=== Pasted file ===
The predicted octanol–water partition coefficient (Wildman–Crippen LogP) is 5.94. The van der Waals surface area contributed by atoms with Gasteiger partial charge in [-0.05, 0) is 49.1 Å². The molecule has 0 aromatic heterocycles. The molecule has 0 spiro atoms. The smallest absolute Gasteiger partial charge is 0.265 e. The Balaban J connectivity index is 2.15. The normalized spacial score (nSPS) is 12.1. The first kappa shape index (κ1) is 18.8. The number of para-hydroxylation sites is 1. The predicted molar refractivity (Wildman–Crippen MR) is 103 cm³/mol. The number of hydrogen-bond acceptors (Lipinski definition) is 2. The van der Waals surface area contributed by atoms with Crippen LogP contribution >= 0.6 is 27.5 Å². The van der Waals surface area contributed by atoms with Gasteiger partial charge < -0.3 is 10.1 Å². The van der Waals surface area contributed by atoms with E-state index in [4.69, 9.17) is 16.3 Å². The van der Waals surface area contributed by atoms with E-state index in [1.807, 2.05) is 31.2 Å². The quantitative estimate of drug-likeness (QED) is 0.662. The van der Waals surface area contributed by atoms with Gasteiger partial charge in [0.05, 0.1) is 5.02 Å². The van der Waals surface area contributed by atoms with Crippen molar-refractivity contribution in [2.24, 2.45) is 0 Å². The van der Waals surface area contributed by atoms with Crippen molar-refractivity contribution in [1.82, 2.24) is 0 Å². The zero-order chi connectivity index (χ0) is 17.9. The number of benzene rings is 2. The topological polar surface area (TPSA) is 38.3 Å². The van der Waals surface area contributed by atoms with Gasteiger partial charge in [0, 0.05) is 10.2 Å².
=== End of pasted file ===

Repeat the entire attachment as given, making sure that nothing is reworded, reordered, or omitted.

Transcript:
The predicted octanol–water partition coefficient (Wildman–Crippen LogP) is 5.94. The van der Waals surface area contributed by atoms with Gasteiger partial charge in [-0.05, 0) is 49.1 Å². The molecule has 0 aromatic heterocycles. The molecule has 0 spiro atoms. The smallest absolute Gasteiger partial charge is 0.265 e. The Balaban J connectivity index is 2.15. The normalized spacial score (nSPS) is 12.1. The first kappa shape index (κ1) is 18.8. The number of para-hydroxylation sites is 1. The predicted molar refractivity (Wildman–Crippen MR) is 103 cm³/mol. The number of hydrogen-bond acceptors (Lipinski definition) is 2. The van der Waals surface area contributed by atoms with Crippen LogP contribution >= 0.6 is 27.5 Å². The van der Waals surface area contributed by atoms with Gasteiger partial charge < -0.3 is 10.1 Å². The van der Waals surface area contributed by atoms with E-state index in [4.69, 9.17) is 16.3 Å². The van der Waals surface area contributed by atoms with E-state index in [1.807, 2.05) is 31.2 Å². The quantitative estimate of drug-likeness (QED) is 0.662. The van der Waals surface area contributed by atoms with Gasteiger partial charge in [0.05, 0.1) is 5.02 Å². The van der Waals surface area contributed by atoms with Crippen molar-refractivity contribution in [2.24, 2.45) is 0 Å². The van der Waals surface area contributed by atoms with Crippen molar-refractivity contribution in [1.82, 2.24) is 0 Å². The zero-order chi connectivity index (χ0) is 17.9. The number of benzene rings is 2. The topological polar surface area (TPSA) is 38.3 Å². The van der Waals surface area contributed by atoms with Gasteiger partial charge in [0, 0.05) is 10.2 Å².